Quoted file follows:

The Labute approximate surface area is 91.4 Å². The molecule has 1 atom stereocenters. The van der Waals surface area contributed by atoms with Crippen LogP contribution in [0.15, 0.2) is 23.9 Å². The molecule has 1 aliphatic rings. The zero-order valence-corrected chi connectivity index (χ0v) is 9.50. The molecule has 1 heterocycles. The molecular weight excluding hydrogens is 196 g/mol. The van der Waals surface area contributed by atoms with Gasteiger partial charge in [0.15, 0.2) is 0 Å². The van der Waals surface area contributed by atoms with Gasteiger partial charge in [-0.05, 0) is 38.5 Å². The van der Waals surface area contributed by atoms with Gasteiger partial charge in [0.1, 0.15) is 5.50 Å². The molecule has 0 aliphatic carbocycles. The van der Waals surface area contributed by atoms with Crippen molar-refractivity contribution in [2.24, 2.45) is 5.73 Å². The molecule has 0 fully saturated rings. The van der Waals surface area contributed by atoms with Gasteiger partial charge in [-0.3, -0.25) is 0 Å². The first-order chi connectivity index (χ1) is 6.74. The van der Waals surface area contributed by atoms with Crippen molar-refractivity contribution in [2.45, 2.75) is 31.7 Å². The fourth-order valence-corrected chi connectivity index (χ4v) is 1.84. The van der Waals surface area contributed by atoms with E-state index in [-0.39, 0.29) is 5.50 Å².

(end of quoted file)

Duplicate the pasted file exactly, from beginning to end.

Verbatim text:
The Labute approximate surface area is 91.4 Å². The molecule has 1 atom stereocenters. The van der Waals surface area contributed by atoms with Crippen LogP contribution in [0.15, 0.2) is 23.9 Å². The molecule has 1 aliphatic rings. The zero-order valence-corrected chi connectivity index (χ0v) is 9.50. The molecule has 1 heterocycles. The molecular weight excluding hydrogens is 196 g/mol. The van der Waals surface area contributed by atoms with Gasteiger partial charge in [0.15, 0.2) is 0 Å². The van der Waals surface area contributed by atoms with Gasteiger partial charge in [-0.05, 0) is 38.5 Å². The van der Waals surface area contributed by atoms with Gasteiger partial charge in [0.1, 0.15) is 5.50 Å². The molecule has 0 aliphatic carbocycles. The van der Waals surface area contributed by atoms with Crippen molar-refractivity contribution in [2.24, 2.45) is 5.73 Å². The molecule has 0 fully saturated rings. The van der Waals surface area contributed by atoms with Gasteiger partial charge in [-0.3, -0.25) is 0 Å². The first-order chi connectivity index (χ1) is 6.74. The van der Waals surface area contributed by atoms with Crippen molar-refractivity contribution in [2.45, 2.75) is 31.7 Å². The fourth-order valence-corrected chi connectivity index (χ4v) is 1.84. The van der Waals surface area contributed by atoms with E-state index in [-0.39, 0.29) is 5.50 Å².